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Global hop market

A local alternative to mass beer suggested by independent brewers has been successful and is now altering the global market. Beer is becoming more diversified, so transnational companies have to accept the new game rules and to switch focus to young and fast growing markets. All these processes increased the demand for aroma and bitter hop as well as their acreage expansion on two continents. However now there appeared a downward trend of alcohol consumption in the world, so even special sorts can soon turn to be sufficient. In this connection the dynamic American hop market is already facing some problems. EU hop producers have become more cautious, they are not racing to exceed the demand and look forward with more confidence, judging by the contract terms. 

Hop Market in Russia

Germany still dominates the Russian market, yet over the recent two years one has been able observe a continuous success of Czech hop suppliers. Their expansion and growing popularity of hops from the United States became the drivers of supplies growth in 2016 despite the preceding modest harvest crop in the EU, as well as the factor of relative stability in 2017. In this connection, in 2017, the ratio of the varieties continued to shift towards the aroma ones, and the supplies of Magnum hop and other alpha varieties were reduced. However, the import of bitter hop pellets is partially replaced by extracts, especially from the major beer manufacturers. Total volumes of alpha acid supplies, according to our estimation, decreased by approximately 5% and returned to the level of 2015. Barth Haas Group continues dominating the hop products market; HVG also increased its weight. At the same time, Morris Hanbury significantly reduced the supplies in 2017.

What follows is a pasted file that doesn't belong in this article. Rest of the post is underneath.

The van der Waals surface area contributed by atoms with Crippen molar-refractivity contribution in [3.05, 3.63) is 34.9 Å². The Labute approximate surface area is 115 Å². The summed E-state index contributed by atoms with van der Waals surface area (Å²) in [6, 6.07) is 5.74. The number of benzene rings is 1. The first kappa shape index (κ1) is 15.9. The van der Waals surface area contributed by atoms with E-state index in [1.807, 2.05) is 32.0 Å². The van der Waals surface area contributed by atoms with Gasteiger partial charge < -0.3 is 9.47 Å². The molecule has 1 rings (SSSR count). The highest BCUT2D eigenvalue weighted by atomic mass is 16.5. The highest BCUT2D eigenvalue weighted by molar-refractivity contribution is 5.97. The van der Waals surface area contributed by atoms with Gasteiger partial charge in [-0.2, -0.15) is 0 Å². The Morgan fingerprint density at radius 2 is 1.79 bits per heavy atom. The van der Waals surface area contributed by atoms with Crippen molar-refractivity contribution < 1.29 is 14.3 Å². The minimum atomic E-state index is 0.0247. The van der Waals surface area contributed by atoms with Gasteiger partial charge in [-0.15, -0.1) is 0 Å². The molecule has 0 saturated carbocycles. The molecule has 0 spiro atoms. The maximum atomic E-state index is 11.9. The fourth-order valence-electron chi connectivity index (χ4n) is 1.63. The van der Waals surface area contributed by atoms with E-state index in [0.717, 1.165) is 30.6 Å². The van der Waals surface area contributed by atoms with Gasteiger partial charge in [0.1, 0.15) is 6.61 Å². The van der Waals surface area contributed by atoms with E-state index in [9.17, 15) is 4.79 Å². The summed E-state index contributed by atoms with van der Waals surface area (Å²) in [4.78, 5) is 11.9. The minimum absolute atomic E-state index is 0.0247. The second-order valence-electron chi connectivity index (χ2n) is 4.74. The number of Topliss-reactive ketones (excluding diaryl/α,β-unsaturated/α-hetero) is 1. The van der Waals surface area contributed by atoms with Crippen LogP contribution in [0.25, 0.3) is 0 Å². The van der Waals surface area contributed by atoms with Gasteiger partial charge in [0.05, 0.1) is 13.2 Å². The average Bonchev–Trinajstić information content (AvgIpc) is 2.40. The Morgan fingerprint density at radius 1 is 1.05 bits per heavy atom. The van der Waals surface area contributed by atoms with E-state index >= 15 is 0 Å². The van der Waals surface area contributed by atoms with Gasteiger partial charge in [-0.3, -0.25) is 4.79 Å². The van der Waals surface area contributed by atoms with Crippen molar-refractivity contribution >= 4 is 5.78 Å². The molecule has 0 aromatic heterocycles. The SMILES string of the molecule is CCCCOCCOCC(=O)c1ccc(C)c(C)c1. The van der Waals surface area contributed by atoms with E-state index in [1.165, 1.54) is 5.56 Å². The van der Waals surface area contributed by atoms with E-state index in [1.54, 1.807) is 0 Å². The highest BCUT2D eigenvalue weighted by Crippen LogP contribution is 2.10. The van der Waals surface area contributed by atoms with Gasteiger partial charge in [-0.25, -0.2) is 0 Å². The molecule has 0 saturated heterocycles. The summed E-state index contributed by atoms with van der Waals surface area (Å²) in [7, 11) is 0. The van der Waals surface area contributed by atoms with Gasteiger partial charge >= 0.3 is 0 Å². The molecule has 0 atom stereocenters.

Austalia. Supermarket giants tapping into beer market

COLES and Woolworths are set to prise tens of millions of dollars in revenue from Australia's brewing giants this year as they bolster sales of house-brand beers, industry experts say.
The retail behemoths have been advised they have the potential to significantly increase sales of private labels despite falling beer consumption.

Liquor industry analysts predict the retailers - believed to reap at least $100 million a year in sales of own-brand beer - can increase their market share from 2.5 to 4 per cent.

Supermarket-owned wine labels now account for almost 20 per cent of wine sales in Australia. The supermarket giants have antagonised food and beverage companies by aggressively rolling out new home-brand labels in recent years.

Woolworths, which last year stated its wish to double private label sales across all products, has clearly been most aggressive in the beer market and this month added a new label, Sail & Anchor, to its range.

The group's liquor buying manager, Steve Donahue, told BusinessDaily Woolworths' beer sales were growing. Market research indicates industry-wide sales fell more than 5 per cent in the year to November.

Woolworths has also moved into the booming cider market using the Sail & Anchor brand.

Citi analysts believe the growth of "big box" liquor stores - Woolworth's Dan Murphy's and BWS and Coles' First Choice - will provide vital shelf space for their lower-price private label beers. They estimate private labels, sold at full price, provide a gross margin of 10-20 per cent compared with less than 5 per cent for mainstream branded beers from Foster's and Lion.

Citi's Craig Woolford said the big retailers would always promote the big brewers' brands while quietly slotting their own labels in for subtle competition.

"Foster's makes very high profit margins so the beer category has been a target for retailers, though building brand equity in beer takes time compared to wine, as consumer repertoire of wine choices is far wider," Mr Woolford said.

The retailers' private labels are divided between so-called "control brands" and their own labels. Control brands, such as the Sol Mexican brand sold in Woolworths outlets, are made by other manufacturers but licensed exclusively to one retailer.

Woolworths has also bought 25 per cent of Perth's Gage Road brewery.

Hammer 'N' Tongs was produced for Coles by Boag's, but that contract was cancelled by the Tasmanian brewer's owner Lion and the beer is now made offshore in Vietnam.

Mr Donahue said: "We won't be spending millions in advertising like the big brands do, and we are growing, but from a small base."

1 Feb. 2012

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